Res authors Detail

LÍDER TÉCNICO PRINCIPAL
ERNESTO STEIN
ERNESTO STEIN

Ernesto Stein is Principal Economist at the IDB’s Research Department. He has previously been the IDB’s Regional Economic Advisor in the Country Department of Belize, Central America, Mexico, Panama and the Dominican Republic, and a Growth Fellow at Harvard University’s Center for International Development. He has published extensively on issues of international trade and integration, foreign direct investment, productive development policies, institutional economics and political economy. A native of Argentina, he holds a Ph.D. in Economics from the University of California at Berkeley.

LATEST OPINION PIECES

Has the Pandemic Peaked in Latin American Countries?

For a recent report on ending lockdowns in Latin America, our colleagues here at the Inter-American Development Bank collected recommendations from different international organizations (including the World Health Organization and the European Commission), governments, and think tanks on how and when to begin reopening economies. Although there are important differences between the proposals, there are […]

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How the Public Sector Can Coordinate Increasing Domestic Production of the Supplies Crucial for Handling Covid-19

One of the biggest problems faced by developing countries in handling the pandemic has been shortages of equipment and supplies for diagnostic testing of the population suspected of infection; for treating patients with the most severe infections; and for protecting healthcare workers. As the number of Covid-19 cases has increased, countries are demanding more medical […]

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Coronavirus: The Logic of Serological Testing

A few weeks ago, I wrote a post for this blog discussing the Imperial College’s COVID-19 model, the model that has had the most significant impact on the public policy response to this virus. The post looked at the consequences—terrifying, for sure—of doing nothing, along with the impact of a series of mitigation and suppression […]

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The Spread of the Novel Coronavirus outside China

Updated May 21, 2020 On December 31, 2019, China reported to the WHO several cases of pneumonia of unknown origin in Wuhan,  Hubei province. A week later, on January 7, officials determined that these cases were caused by a novel coronavirus. The virus spread very rapidly, first within Wuhan and Hubei province, then to the […]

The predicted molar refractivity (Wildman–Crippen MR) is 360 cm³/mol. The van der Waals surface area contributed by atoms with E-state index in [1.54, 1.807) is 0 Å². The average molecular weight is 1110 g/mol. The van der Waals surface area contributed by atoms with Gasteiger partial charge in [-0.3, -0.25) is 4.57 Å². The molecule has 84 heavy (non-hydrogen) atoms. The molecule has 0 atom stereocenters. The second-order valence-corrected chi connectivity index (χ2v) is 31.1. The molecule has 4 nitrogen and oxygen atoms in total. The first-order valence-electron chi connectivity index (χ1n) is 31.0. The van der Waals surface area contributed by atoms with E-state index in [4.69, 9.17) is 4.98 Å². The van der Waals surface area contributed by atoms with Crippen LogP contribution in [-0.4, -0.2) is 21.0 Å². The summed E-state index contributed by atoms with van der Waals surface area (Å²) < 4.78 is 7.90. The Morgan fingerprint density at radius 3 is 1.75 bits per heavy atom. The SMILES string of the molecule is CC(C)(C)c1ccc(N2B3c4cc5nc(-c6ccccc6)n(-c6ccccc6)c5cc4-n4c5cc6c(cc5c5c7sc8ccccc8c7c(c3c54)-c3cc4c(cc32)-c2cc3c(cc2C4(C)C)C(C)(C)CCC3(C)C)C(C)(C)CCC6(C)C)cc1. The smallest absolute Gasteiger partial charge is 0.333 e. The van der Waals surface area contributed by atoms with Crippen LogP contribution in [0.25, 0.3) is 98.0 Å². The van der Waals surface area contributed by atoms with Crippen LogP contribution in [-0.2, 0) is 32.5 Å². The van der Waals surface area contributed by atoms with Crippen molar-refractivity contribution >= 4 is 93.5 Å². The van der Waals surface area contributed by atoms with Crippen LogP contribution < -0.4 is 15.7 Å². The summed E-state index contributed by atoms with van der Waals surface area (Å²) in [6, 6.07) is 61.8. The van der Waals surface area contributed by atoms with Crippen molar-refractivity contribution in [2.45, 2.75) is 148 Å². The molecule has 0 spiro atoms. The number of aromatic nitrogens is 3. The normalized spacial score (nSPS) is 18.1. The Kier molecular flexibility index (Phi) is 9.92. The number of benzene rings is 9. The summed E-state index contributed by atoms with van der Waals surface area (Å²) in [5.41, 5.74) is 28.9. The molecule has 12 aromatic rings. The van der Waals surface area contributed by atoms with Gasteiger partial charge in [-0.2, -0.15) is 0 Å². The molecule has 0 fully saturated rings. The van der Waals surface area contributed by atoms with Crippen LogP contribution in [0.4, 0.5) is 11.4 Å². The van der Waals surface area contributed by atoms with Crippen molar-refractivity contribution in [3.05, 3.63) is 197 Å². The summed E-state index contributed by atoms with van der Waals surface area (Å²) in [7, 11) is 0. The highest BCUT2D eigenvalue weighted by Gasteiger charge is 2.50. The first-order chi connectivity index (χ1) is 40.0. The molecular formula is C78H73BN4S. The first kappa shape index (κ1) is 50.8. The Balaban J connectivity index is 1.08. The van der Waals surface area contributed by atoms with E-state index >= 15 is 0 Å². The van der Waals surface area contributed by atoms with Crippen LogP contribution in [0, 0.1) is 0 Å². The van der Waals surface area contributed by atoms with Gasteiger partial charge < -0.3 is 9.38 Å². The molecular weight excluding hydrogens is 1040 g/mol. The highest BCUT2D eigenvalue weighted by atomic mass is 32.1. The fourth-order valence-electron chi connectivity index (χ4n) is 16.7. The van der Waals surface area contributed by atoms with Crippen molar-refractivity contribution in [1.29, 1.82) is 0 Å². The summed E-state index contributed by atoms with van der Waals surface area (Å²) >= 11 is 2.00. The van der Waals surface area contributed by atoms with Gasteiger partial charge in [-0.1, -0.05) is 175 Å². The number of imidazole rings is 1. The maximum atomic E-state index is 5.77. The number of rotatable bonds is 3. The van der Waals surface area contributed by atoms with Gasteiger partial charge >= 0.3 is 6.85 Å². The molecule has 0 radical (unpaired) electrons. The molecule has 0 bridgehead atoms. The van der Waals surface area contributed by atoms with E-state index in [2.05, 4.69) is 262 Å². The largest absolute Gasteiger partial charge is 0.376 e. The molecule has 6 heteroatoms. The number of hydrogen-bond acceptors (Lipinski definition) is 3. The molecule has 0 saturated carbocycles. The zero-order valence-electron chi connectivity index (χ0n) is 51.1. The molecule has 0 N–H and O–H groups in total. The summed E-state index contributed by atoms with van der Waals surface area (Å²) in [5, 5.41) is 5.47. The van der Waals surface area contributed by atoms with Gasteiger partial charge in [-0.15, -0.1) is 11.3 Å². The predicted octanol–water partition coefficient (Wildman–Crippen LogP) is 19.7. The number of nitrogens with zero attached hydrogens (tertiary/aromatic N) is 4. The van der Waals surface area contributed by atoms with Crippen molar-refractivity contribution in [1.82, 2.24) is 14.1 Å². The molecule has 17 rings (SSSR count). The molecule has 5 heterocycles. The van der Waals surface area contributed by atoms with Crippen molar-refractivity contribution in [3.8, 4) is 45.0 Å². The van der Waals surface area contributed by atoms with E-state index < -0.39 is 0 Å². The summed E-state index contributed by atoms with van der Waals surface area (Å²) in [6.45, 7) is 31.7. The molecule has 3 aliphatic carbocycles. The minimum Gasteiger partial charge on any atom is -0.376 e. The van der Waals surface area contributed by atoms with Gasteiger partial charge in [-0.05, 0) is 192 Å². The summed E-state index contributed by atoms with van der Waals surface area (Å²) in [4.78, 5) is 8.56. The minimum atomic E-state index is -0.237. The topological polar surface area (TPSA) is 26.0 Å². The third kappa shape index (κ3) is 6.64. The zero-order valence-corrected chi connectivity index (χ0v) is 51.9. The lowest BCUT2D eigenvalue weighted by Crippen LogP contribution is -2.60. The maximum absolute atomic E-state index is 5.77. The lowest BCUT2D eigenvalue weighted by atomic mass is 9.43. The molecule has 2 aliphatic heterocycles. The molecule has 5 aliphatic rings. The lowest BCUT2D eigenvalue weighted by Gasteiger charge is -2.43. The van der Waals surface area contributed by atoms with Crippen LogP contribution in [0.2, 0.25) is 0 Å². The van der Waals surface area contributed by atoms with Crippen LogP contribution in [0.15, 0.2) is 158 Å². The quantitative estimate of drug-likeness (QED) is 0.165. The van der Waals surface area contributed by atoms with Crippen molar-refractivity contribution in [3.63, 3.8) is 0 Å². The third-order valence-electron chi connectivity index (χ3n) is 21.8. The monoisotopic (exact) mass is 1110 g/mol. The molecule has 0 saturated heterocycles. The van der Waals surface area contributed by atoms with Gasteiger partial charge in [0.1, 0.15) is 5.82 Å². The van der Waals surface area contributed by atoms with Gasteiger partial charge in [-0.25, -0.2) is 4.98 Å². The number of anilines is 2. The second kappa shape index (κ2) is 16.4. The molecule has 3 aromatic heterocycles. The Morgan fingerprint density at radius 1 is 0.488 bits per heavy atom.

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A Sharing Economy for Mechanical Ventilators

From Wuhan to Italy, one of the most serious problems associated with COVID-19 has been the lack of intensive care units (ICUs), mechanical ventilators, and staff trained to operate them. In both cases (and notwithstanding China’s astonishing expansion of hospital capacity), many of the deaths could have been prevented with more ICUs and more ventilators. […]

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How to Save Lives and Keep the Hospital System from Collapsing? A Prescription for Fighting the Coronavirus from the UK.

This week, researchers at Imperial College published an extremely important article. It presents an epidemiological model and evaluates interventions for reducing contact between people to slow the transmission of the novel coronavirus and the disease it causes, COVID-19. The model, applied to the United Kingdom and to the United States, analyzes effects on the number […]

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Ensuring that the Gains from Trade are Inclusive and Sustainable

Thirty years ago, as part of their development strategy, and after many years of protectionism, the countries of Latin America and the Caribbean embarked on a process of ambitious trade liberalization. This was only one of many different reforms made in the framework of the Washington consensus. But it was without question the most important […]

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The Psychology of Support for Trade

Is free trade beneficial to Latin America and the Caribbean? Most economists believe it is. Free trade allows countries to specialize in what they do best, developing competitive advantages and leading to greater consumer choice and lower prices. Most citizens seem to agree. An IDB-commissioned poll, included in the cross-regional Latinobarómetro survey, finds popular support […]

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Coordination: Key to the Success of Public Policies

One of the most complicated areas of the political economy of public policy in Latin America is related to the difficulties of coordination. While many policies can be carried out by a ministry or public agency without the need to coordinate with other ministries and agencies, the success of policies in other cases depends on […]

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Have Latin American Countries Become More Competitive?

Over the last two years, Latin America has experienced significant movements in nominal exchange rates. Between June 2014 and October 2015, most of the larger countries in the region  —including Argentina, Brazil, Colombia, Chile, Peru and Uruguay — saw nominal depreciations of at least 15 percent. The Brazilian Real lost more than 42 percent of […]

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Productive Development Policies in a Nutshell: A Tale of Two Interventions

Productive development policies (or industrial policies) can prove to be a key tool for a country’s development. Yet, as experience in Latin America clearly shows, they can also create serious problems. Nevertheless, these policies take a variety of forms. The key question is: what types of industrial policies should be adopted and which ones should […]

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Publications